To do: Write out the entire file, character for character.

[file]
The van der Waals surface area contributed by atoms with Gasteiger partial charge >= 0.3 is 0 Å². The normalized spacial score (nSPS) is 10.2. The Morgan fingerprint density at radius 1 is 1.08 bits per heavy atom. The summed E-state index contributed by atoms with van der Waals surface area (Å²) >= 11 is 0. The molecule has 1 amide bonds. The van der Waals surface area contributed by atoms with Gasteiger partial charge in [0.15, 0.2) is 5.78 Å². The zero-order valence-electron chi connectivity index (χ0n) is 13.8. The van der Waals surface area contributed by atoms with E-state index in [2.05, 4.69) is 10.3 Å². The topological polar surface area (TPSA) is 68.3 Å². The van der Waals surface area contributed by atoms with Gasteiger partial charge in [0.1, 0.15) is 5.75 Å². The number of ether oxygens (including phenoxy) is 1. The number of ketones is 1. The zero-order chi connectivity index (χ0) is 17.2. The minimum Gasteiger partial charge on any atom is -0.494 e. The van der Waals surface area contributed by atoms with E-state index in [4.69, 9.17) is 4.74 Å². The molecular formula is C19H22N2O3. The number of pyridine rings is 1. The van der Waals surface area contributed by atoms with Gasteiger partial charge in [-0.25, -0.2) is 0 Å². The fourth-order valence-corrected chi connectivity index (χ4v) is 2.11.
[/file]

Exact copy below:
The van der Waals surface area contributed by atoms with Gasteiger partial charge >= 0.3 is 0 Å². The normalized spacial score (nSPS) is 10.2. The Morgan fingerprint density at radius 1 is 1.08 bits per heavy atom. The summed E-state index contributed by atoms with van der Waals surface area (Å²) >= 11 is 0. The molecule has 1 amide bonds. The van der Waals surface area contributed by atoms with Gasteiger partial charge in [0.15, 0.2) is 5.78 Å². The zero-order valence-electron chi connectivity index (χ0n) is 13.8. The van der Waals surface area contributed by atoms with E-state index in [2.05, 4.69) is 10.3 Å². The topological polar surface area (TPSA) is 68.3 Å². The van der Waals surface area contributed by atoms with Gasteiger partial charge in [0.1, 0.15) is 5.75 Å². The number of ether oxygens (including phenoxy) is 1. The number of ketones is 1. The zero-order chi connectivity index (χ0) is 17.2. The minimum Gasteiger partial charge on any atom is -0.494 e. The van der Waals surface area contributed by atoms with E-state index in [4.69, 9.17) is 4.74 Å². The molecular formula is C19H22N2O3. The number of pyridine rings is 1. The van der Waals surface area contributed by atoms with Gasteiger partial charge in [-0.25, -0.2) is 0 Å². The fourth-order valence-corrected chi connectivity index (χ4v) is 2.11.